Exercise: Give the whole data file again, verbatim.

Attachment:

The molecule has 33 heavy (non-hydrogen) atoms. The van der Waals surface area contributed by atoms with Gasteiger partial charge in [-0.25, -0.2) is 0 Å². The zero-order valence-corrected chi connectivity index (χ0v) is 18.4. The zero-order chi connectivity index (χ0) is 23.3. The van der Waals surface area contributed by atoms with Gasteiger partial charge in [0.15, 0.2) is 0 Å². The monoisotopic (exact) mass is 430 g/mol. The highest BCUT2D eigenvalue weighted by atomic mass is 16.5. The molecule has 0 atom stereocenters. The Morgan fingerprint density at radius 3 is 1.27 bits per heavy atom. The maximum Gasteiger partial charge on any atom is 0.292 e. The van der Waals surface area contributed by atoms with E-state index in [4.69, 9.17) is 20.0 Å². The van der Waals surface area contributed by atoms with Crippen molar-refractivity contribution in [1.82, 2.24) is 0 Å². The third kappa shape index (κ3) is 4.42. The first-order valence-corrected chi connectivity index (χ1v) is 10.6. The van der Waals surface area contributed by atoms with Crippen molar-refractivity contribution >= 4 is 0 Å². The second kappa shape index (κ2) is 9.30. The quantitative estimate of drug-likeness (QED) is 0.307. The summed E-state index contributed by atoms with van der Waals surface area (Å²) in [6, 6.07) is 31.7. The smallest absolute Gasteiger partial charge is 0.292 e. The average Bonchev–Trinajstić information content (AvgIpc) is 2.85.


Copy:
The molecule has 33 heavy (non-hydrogen) atoms. The van der Waals surface area contributed by atoms with Gasteiger partial charge in [-0.25, -0.2) is 0 Å². The zero-order valence-corrected chi connectivity index (χ0v) is 18.4. The zero-order chi connectivity index (χ0) is 23.3. The van der Waals surface area contributed by atoms with Gasteiger partial charge in [0.15, 0.2) is 0 Å². The monoisotopic (exact) mass is 430 g/mol. The highest BCUT2D eigenvalue weighted by atomic mass is 16.5. The molecule has 0 atom stereocenters. The Morgan fingerprint density at radius 3 is 1.27 bits per heavy atom. The maximum Gasteiger partial charge on any atom is 0.292 e. The van der Waals surface area contributed by atoms with E-state index in [4.69, 9.17) is 20.0 Å². The van der Waals surface area contributed by atoms with Crippen molar-refractivity contribution in [1.82, 2.24) is 0 Å². The third kappa shape index (κ3) is 4.42. The first-order valence-corrected chi connectivity index (χ1v) is 10.6. The van der Waals surface area contributed by atoms with Crippen molar-refractivity contribution >= 4 is 0 Å². The second kappa shape index (κ2) is 9.30. The quantitative estimate of drug-likeness (QED) is 0.307. The summed E-state index contributed by atoms with van der Waals surface area (Å²) in [6, 6.07) is 31.7. The smallest absolute Gasteiger partial charge is 0.292 e. The average Bonchev–Trinajstić information content (AvgIpc) is 2.85.